If you look at the seven colored map you will see my prefecture divided up into areas. I am in Aizuwakamatsu area. If you go to the three colored map you will see my prefecture, Fukushima, divided into three pieces. I am in Aizu, the western most chunk of the three. Just left of the lake you can make out the city Aisu-Wakamatsu. I am just a little south-west of that in a town called Aizu-Hongo. Good luck finding that on any map! If you want to go a little furthur and see what my apartment looks like then follow this link and have a look inside.

Sunday, August 19, 2007

My Two Mothers

I usually only post things on here about my travels, other cultures, and new things I experience professionally. Mostly, I don't get too personal. However, this time I will allow a view into my heart. On August 11th my grandmother died. We did not have what I would call a typical grandmother/grandson relationship. I lived, along with my brother and mother, with my grandparents until I was 14. I again lived with them the past 18 months or so. In my heart she was the closest thing to a mother besides my own. I wrote part of a eulogy to be read at her prayer service and I am told that my brother read it. I would like to share it here with you now.

I went out with some friends the other night and as our night drew to a close I had a feeling that I should call home, something wasn’t right. Something was moving me to call immediately, it was very odd. I have never felt that way before. I tried time and again to dial the right numbers to make the connection, but it didn’t work. I was worried about my family and so distraught and frustrated sleep did not come easy. The next morning I finally found the right combination of numbers and contacted my mother. In our discussion she told me the time of day that grandma slipped away and I realized that it was the very time that I had that urgent feeling the night before. Even in death, grandma was with me.

I spent so much of my life with grandma that she became a permanent fixture in my life. I don’t remember ever not being in her care. In my childhood she cared for me just as a mother would. She scolded me at times, and held me when I was sick or hurt. She made cookies and made sure we got to tucked in (when mom wasn’t there). She was always there after school when Shane and I got home, ready for our whirlwind of activity. She was always willing to put together a puzzle or play a game with me. In my teenage years we moved out of grandma and grandpa’s house and it seemed as though I wouldn’t see them as much, but that was not so. As I grew into adulthood she was still there, a fixture at Christmas, Thanksgiving, and Easter. Her party mix was the best. (sorry mom, its true!) She was always the most chipper, always interested in what you were doing, always listening with the utmost sincerity. Of course she could be quite funny too, always smiling, always with good cheer. I remember when grandpa broke his hip and for a time I spent my days at their house with grandma, reading, playing games, or taking Ms. Rosemary for a drive! Ha! What fun! Eventually we lived together again when I came back to Sturgeon Bay and it felt good in my heart to be with my grandparents again although grandma was not the same.
As grandma grew older she started to decline. She would not remember things and sometimes could not keep up with conversation, but she kept trying. She had pain in her knees and was often dizzy, but she was still amazingly upbeat. I would sometimes get frustrated with her. Sometimes I didn’t always want to talk to her or I was irritated that she kept asking me the same questions all the time. I know that we all felt this way at some point. (Would you like some carrots Mary?) In the last years of her life I started to replace the person that she was with the little things that took away from her. The every day interaction started to make me forget, like we all do, what is truly in front of us. Even though I loved her greatly I started to forget the woman that she was as days of dementia and dizziness clouded her mind as well as mine.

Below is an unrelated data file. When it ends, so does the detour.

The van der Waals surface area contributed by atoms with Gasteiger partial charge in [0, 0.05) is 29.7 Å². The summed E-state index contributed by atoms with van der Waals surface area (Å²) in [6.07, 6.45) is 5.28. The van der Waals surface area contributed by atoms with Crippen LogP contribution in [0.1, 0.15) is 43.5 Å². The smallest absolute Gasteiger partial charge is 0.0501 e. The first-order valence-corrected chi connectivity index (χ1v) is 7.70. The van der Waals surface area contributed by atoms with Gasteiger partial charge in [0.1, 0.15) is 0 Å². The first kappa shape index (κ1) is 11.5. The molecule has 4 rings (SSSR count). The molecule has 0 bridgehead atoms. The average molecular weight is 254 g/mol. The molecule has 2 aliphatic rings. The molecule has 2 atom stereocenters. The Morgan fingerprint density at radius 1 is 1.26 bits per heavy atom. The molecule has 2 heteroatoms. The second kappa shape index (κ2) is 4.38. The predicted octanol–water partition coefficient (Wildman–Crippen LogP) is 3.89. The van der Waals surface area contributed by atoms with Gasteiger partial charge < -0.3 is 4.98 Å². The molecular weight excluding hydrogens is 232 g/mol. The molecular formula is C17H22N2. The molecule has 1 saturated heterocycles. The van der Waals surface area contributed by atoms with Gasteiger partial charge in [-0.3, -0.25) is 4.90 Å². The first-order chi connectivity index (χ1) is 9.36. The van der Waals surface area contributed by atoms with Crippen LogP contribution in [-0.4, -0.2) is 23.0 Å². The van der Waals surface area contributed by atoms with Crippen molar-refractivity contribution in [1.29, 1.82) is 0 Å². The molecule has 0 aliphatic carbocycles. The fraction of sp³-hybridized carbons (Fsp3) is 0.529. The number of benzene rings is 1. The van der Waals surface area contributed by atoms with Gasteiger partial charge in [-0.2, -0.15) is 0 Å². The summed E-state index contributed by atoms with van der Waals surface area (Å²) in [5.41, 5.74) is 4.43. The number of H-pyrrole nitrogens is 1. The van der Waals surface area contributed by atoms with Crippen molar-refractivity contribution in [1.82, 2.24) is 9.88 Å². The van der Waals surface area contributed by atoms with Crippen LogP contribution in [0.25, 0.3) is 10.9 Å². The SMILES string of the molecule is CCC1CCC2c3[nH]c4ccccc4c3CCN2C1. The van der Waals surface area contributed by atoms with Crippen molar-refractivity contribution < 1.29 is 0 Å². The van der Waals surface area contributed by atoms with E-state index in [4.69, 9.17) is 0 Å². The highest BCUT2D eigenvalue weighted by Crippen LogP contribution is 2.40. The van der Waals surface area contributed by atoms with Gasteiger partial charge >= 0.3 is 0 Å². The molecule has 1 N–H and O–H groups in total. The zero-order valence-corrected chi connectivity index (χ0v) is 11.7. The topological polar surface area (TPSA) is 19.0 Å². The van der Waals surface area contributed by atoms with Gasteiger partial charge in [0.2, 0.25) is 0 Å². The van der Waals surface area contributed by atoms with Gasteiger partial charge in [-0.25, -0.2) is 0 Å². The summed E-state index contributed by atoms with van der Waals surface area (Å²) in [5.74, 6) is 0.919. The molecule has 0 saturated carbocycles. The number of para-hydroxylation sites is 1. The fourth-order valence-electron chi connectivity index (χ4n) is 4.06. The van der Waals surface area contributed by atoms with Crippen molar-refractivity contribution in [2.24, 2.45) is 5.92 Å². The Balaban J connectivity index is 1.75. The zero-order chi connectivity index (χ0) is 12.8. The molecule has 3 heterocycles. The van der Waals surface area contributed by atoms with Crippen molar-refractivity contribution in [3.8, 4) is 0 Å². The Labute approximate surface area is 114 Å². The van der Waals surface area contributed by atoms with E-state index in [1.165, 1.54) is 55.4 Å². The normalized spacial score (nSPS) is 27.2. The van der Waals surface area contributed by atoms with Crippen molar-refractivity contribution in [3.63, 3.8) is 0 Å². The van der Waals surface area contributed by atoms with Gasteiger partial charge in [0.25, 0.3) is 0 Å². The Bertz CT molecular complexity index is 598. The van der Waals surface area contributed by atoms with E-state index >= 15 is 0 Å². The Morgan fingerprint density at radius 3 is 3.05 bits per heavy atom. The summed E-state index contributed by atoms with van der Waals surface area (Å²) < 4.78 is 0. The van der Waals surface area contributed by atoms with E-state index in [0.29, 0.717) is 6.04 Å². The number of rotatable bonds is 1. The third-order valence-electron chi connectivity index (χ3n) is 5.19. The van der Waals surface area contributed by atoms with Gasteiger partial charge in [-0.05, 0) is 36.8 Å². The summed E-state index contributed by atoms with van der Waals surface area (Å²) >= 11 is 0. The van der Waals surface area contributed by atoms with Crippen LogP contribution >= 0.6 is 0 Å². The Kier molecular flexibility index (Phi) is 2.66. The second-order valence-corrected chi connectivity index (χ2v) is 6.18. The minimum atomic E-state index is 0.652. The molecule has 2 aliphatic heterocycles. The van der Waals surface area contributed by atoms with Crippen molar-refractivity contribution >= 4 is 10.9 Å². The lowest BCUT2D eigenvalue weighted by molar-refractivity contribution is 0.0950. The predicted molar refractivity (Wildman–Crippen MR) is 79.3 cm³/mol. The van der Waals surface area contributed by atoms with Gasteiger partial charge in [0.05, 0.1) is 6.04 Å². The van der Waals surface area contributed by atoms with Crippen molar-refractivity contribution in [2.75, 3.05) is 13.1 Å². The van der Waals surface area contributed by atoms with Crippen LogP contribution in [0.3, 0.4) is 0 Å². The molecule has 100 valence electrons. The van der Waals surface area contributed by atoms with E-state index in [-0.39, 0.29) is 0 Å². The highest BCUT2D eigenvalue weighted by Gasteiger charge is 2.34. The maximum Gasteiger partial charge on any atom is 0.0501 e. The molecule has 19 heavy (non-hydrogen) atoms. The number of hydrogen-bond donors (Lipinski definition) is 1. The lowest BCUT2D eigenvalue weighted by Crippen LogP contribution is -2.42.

Now that cloud has lifted. I can once again remember the woman that she was. Cleansed of earthly impediments, my image of her has become again what she truly was. The time has come for all of us to forget the small things that made each day difficult. We can let go of those things that have been cluttering our minds. We can laugh heartily about the frustrating times, we can smile about the good times, and we can hold each other as she did for me when I was hurting. We can finally let it melt away remembering only the good things, letting only our love for her to remain. Each one of us can remember oma, grandma, mom, Rosemary as the loving person she was. Each one of us can take somber comfort in each other and mourn her death, but not for her sake. It is for ours. While we are without her, she is with God. She now walks beside him, jubilant I’m sure, asking him with the utmost sincerity how his day is going, if he is doing well, or if he would like some carrots.

The Land of The Rising Sun

Yes, I have made it. Yes, I (they) eat raw fish! I have a car, which is pictured. It is a Suzuki Wagon and as you can see it is not very big. The steering wheel is on the right and you drive on the left, just like in England, Australia (?), and … Jamaica? It has been surprisingly easy to learn how to do the old switcha-roo. I wanted to show pictures of my apartment and the area where I live too, but I decided to put them on a pod cast so that you all can watch a video of it! Most of the stuff is mine, but some things my predecessor left and so I am going to use a little bit of his videos too.

This is the address; I’m pretty sure that if you put this in your header you can go directly to the site. I will test it, but let me know if you can watch it. Right now I only have a video of a Koi pond near me, but I will soon be adding others. Each time I add a video I will post here that I am adding a video and will try to remember to post the link again with it.